A Lively, Constructive Discontent
We honor the past but we focus on the future, often taking on challenges that others might ignore or fail to recognize.
Although 2018 marks the 70th anniversary of The Pew Charitable Trusts, allowing us to celebrate the milestones we’ve achieved over the past seven decades, Pew’s founders did not spend much time gazing in the rearview mirror. Joseph Newton Pew Jr. explained their forward-looking approach when he said in 1957: “Let us function with a lively, constructive discontent with things as they are and strive for an illimitable future, first for new discoveries and, secondly, making those discoveries obsolescent as we proceed toward our ultimate destiny.”
All four of the founders—J.N., J. Howard, Mary Ethel, and Mabel Pew—were flexible, adaptable, innovative, and optimistic—and they designed the Trusts to be the same. This unique vision has allowed Pew to grow and change, evolving from a small family charity to a global independent nonprofit. We honor the past but we focus on the future, often taking on challenges that others might ignore or fail to recognize.
This issue of Trust takes a close-up look at how a “constructive discontent with things as they are” is leading to new and important changes in health care, conservation, demographic research, and communications.
Almost every hospital and health care system in the United States, for example, has moved from handwritten, frequently illegible, and sometimes inaccurate doctor’s notes to electronic health records. That was a big step in the right direction. But two challenges remain: interoperability and safety. The many different electronic records systems in diverse settings can have a hard time communicating with one another, which means that patients can still be identified incorrectly. In this issue you’ll read about how problems with electronic health records are leading to new collaborations and research to develop solutions—from biometrics to smartphone-based data—that will give clinicians immediate information about a patient’s identity, medical history, and medications while improving the safety, quality, and accessibility of our health care.
Sometimes constructive discontent can be found in unexpected places, including the Arkaroola Wilderness Sanctuary in the remote Australian Outback. Reg Sprigg had tried for years to get the government to turn the 235-square-mile former sheep station into a national park. When that didn’t come to fruition, Sprigg and his wife, Griselda, bought the vast geological wonderland in 1967, and began managing Arkaroola for wildlife preservation and conservation. His children, Marg and Doug, have become contemporary Outback champions, picking up where their father left off, re-establishing native flora and fauna, and turning the sanctuary into a carefully managed destination for ecotourism that promotes conservation, education, and research.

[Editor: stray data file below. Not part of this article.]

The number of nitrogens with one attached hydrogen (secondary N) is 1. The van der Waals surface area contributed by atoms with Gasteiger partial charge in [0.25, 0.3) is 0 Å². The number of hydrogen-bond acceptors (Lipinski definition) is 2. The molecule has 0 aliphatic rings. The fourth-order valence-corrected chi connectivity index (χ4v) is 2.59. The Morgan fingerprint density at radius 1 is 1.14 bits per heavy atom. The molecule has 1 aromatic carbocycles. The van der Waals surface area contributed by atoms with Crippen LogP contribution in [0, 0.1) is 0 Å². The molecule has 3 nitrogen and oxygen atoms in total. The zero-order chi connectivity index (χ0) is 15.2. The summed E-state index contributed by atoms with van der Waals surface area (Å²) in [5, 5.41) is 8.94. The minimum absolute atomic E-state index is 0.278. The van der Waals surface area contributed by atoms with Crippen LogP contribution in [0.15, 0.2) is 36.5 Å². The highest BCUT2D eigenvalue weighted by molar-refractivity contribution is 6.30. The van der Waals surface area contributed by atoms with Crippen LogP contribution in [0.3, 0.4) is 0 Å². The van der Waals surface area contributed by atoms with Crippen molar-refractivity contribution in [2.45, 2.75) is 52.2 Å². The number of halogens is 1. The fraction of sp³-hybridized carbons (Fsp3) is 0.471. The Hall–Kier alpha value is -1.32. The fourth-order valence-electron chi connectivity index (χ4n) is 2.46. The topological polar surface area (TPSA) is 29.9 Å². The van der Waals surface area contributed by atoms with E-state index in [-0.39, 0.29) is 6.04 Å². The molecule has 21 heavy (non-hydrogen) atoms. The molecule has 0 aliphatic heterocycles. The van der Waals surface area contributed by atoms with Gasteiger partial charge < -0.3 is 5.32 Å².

Bringing people to Arkaroola—whose geology dates back 1.6 billion years—for activities such as hiking, stargazing, and even painting helps this threatened land. As you’ll read in this issue, wise stewardship of the Outback requires people, and Pew is working with residents like Marg and Doug to build a sustainable future by expanding its economy while preserving its natural beauty.
Having a lively discontent almost defines what it means to be young. We see this in literature—from Huck Finn to Hermione Granger—and in life. And we see it again in the way young people are using social media. In a recent survey by the Pew Research Center that is reported on in this issue, nearly 90 percent of young adults ages 18 to 29 use social media. But, the survey suggests, there is a move away from older platforms such as Facebook and Twitter. Seventy-eight percent of 18- to 24-year-olds—a record high—is now on the photo- and video-sharing platform Snapchat, while only 54 percent of the slightly older 25- to 29-year-old cohort use it.
As Aaron Smith, associate director of research at the center, notes, “Young people tend to be the first adopters of lots of different technologies,” which both awes and terrifies their parents. In our cover story, we take a look at today’s moms—many of whom have waited until their 30s and 40s to have children—and the effects on family life and career advancement this change is likely to create in years to come.
No doubt today’s unique challenges—and even terms such as interoperability, ecotourism, and social media—would have puzzled members of the Pew family and their contemporaries back in 1948. But they would be enormously pleased that the process of discovery, innovation, and reinvention they encouraged is fully embraced in the institution they founded and in our culture and communities 70 years later.